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Ancient Village / Settlement / Misc. Earthwork


King Minos of Knossos clearly was a real person, but the treatments of Homer are difficult to discern, since the poet liked to toy with his readers in intermixing fact with embellishment. Factually Minos reigned at Knossos as the king of all Crete prior to the Trojan War (early to mid second millennium BC).

Legend holds that Poseidon gave Minos a splendid bull for sacrifice, the elegance of the bull placed Minos in awe, so that he refused to sacrifice the animal. The enraged Poseidon punished Minos by causing his wife, Pasiphae, to have a child that was half-bull, half-man, the Minotaur. Minos ordered Daedalus, his master architect, to design the labyrinth at Knossos to confine the bull-man Minotaur.

Minos' human son Androgeus competed in the first Panathenaic Games in Athens, but King Aegeus was angered when Androgeus won all the contests; Aegeus slayed Androgeus, with Minos responding with war on Athens; Athens capitulated to a peace by sending seven fair young women and men yearly to Crete to be imprisoned with Minotaur in the labyrinth.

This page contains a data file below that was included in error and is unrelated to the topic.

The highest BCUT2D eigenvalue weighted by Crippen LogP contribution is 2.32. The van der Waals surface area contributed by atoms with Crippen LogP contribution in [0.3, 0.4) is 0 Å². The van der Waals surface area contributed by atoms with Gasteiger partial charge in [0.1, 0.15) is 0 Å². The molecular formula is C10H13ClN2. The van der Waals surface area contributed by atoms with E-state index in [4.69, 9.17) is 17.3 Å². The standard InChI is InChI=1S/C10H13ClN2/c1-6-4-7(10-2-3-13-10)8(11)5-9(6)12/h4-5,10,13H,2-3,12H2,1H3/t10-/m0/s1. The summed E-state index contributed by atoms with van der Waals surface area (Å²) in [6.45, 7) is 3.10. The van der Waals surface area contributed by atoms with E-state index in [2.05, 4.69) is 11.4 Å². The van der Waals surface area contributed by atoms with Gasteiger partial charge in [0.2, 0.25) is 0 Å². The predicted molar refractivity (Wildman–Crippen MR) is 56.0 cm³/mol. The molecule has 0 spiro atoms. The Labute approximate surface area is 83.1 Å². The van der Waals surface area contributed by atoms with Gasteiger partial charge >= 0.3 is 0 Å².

The Minotaur stalked them within the giant maze; the process endured for three years until Aegeus' other human son, Theseus, penetrated the labyrinth and slayed the Minotaur; Theseus Minos' daughter, Ariadne, gave Theseus a spool of thread, which he unwound as he explored the labyrinth, allowing him to retrace his steps and escape the enormous maze. The above story is further memorialized by the historian Plutarch, who further muddles fact with fiction and adds a moralistic ending.

In any case the actual Minos was a potent king who died on Sicily in an attempt to re-capture Daedalus.
C Michael Hogan Posted by C Michael Hogan
26th December 2007ce
Edited 14th August 2008ce

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